SALT LAKE CITY -- A bipartisan group focused on cleaning up Utah's air couldn't have chosen a better backdrop Wednesday to make a case for legislative action to deal with air quality issues.
A press conference held on the south steps of the Capitol was blanketed with a film of smog as the inversion continues to increase along the Wasatch Front. More than a dozen members of the House Clean Air Caucus used the setting to discuss legislative proposals tackling the air quality issue. There are currently 15 separate pieces of air quality-related legislation, with the possibility that may grow. The Legislature's 45-day session convenes Monday.
"None of us want our air to look like it is today. We don't want our cities to be listed among those that have the worst air in the nation," Rep. Patrice Arent, D-Holladay, said. She said the poor air quality does damage to the personal health of Utahns and also hurts the state's economy.
"Our state is beautiful but many of our visitors to Sundance are not seeing the best of what Utah has to offer and that certainly impacts our economy," she added. She is one of six caucus co-chairs.
Rep. Lowry Snow, R-Santa Clara, another of the co-chairs, said it will be important for legislators to identify and act on air quality measures. He predicted with growth, air quality will be in an issue in all parts of the state, not just along the Wasatch Front.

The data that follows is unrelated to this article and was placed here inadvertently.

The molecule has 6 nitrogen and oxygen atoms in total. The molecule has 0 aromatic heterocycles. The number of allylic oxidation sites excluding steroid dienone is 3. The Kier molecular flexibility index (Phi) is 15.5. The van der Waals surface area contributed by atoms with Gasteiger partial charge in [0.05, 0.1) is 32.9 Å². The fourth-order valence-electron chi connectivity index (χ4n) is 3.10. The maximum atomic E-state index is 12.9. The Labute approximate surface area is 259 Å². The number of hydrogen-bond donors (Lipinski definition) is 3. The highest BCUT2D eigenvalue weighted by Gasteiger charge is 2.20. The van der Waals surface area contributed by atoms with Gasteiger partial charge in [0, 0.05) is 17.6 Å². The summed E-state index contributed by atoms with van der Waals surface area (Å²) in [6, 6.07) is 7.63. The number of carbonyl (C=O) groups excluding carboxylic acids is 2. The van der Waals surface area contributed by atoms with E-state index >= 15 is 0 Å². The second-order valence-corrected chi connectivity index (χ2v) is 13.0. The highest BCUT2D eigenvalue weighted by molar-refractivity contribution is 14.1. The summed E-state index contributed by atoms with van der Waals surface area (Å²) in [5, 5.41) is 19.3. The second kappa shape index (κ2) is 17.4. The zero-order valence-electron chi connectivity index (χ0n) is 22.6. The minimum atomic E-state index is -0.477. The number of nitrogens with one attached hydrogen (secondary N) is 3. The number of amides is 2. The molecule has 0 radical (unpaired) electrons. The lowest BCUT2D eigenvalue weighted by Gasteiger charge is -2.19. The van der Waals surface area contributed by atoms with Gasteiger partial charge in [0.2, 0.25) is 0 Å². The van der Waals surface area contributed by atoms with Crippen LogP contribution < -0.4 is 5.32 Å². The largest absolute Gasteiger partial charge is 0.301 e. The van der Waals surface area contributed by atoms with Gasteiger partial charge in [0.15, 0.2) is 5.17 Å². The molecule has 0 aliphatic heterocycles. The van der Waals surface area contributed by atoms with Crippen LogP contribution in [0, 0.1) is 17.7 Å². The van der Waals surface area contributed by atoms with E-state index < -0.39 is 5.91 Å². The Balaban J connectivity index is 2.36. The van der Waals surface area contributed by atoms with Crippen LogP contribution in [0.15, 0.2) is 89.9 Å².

Rep. Jack Draxler, R-North Logan, said lawmakers need to look at every possible approach to cleaning up the air, since there is not one sweeping solution to the problem.
"We know we can't control the geography we live in or the high or low pressure systems that come into our state, but we can control what we pump into the air during inversions," Draxler said.
House Speaker Becky Lockhart, R-Provo, pointed to the caucus as an example of how Utah lawmakers can work together on issues important to people of the state.
"We are not Congress. We actually work together to find solutions in the best interest of the people of Utah. We agree on a lot of things. This is one of those issues where we have come together," Lockhart said.
The 15 bills include proposals being run by House Majority Leader Brad Dee, R-Washington Terrace, Rep. Stephen Handy, R-Layton, Rep. Becky Edwards, R-North Salt Lake, and Sen. Scott Jenkins, R-Plain City.
But the list includes a number of Democrat-sponsored initiatives as well, including five separate proposals from Arent.
Gov. Gary Herbert has also indicated the issue will be a priority. In releasing his tentative budget for the 2014-2015 fiscal year, which begins July 1, he included funding for school bus replacement, money for air quality research and money for grant funds for small businesses to tackle the issue.